In 1981, Trippi worked on Los Angeles Mayor Tom Bradley's unsuccessful campaign for governor of California. In 1984, he worked on Walter Mondale's unsuccessful campaign for president of the United States. During the primary campaign, however, he was impressed by a campaign strategy of Mondale's rival for the Democratic nomination, Gary Hart. "A good political operative learns as much from his rivals as he does from his own campaign and as I watched Gary Hart, I was fascinated by his campaign," he writes. "Every other candidate ran around Iowa speaking to as many large crowds as he could fit in - the way politics had always been done. But Gary Hart would pop into a town and look for that one key person. His pebble. Then he'd drop the pebble into the water. And leave. Let that energy ripple out to the other folks in town. He described it as the politics of concentric circles - the idea of waves spreading out from a single stone into the water. He'd concentrate his considerable charm and intelligence on one or two key people and genuinely connect with them. ... I never forgot Hart's strategy. What had seemed counterintuitive at the time began to seem brilliant to me, especially for an insurgency campaign, the idea that you could spread a candidate or a cause or an issue like a virus - starting with a small, key group of people and letting them run wild for you" (p. 30).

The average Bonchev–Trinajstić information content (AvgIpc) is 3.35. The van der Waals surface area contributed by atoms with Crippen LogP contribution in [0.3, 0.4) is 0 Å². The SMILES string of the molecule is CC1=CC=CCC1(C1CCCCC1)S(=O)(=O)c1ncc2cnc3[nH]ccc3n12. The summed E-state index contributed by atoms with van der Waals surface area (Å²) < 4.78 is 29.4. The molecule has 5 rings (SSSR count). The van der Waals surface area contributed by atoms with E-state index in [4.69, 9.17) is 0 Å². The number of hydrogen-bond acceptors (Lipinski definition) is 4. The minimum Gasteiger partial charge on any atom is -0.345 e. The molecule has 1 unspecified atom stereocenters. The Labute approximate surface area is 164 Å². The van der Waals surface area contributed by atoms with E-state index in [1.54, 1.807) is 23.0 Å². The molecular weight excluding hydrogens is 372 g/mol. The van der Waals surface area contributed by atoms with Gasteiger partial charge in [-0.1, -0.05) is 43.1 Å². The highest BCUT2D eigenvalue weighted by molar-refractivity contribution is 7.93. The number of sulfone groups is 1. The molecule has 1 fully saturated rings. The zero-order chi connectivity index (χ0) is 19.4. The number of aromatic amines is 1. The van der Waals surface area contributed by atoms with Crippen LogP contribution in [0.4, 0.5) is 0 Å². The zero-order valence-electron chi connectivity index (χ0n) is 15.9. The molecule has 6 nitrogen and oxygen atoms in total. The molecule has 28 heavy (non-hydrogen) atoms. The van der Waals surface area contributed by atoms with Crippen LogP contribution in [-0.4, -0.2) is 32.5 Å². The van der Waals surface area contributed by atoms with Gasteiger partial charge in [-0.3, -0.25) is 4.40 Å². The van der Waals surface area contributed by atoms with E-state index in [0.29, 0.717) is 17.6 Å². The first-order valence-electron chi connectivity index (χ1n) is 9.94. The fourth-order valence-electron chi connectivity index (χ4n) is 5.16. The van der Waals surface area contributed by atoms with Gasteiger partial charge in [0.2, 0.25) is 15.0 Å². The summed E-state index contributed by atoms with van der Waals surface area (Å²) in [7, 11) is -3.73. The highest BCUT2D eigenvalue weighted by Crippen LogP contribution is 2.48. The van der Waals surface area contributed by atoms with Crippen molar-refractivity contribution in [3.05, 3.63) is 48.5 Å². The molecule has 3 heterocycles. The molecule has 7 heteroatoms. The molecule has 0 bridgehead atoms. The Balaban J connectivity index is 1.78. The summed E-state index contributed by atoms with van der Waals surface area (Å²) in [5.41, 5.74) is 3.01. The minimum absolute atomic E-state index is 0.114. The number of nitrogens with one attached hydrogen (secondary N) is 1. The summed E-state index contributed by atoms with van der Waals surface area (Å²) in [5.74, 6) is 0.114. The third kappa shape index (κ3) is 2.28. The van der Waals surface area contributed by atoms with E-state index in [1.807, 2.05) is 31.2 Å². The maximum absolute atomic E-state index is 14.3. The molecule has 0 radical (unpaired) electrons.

After the 1984 presidential campaign, Trippi went to work for Caddell, Doak & Shrum, a political advertising agency founded by pollster Pat Caddell. In 1987, he worked briefly on Hart's unsuccessful campaign for the Democratic presidential nomination and later helped develop advertising for congressman Richard Gephart in his also-unsuccessful presidential primary bid. He felt dissatisfied, however, with the "slick, diminishing power of television advertising. ... Even at its best, making TV spots can feel ultimately soulless. ... I worked on spots for more than twenty different Democratic campaigns. And while I agreed with most of the candidates whose ads I made, I didn't know what made them tick. Hell, I hadn't even met half of them. ... A television ad reaches voters passively. You just sit there and the box tells you what to think, or what you want - unlike the Internet, where you open a search engine or eBay or and tell the box what you want. And then, after you order the book, or bid on the baseball cards, the box acts you what you thought of the book and if you were happy with the auction. This is bottom-up, interactive communication. Television has a top-down, one-to-many structure, and it works by making an impression so that the next time you're in the grocery store and you walk past the Listerine, an image flashes in your mind of two actors so taken with each other's minty breath that they begin making out. It's no different with political advertising on TV: you sit there and the ad washes over you. ... If you make these short, reductive, cynical spots for a living, you begin to see the audience not as people organized into communities, with jobs and families and concerns, but as a series of effects you're trying to create, numbers to be moved, prejudices to be mined." (pp. 33, 35-36).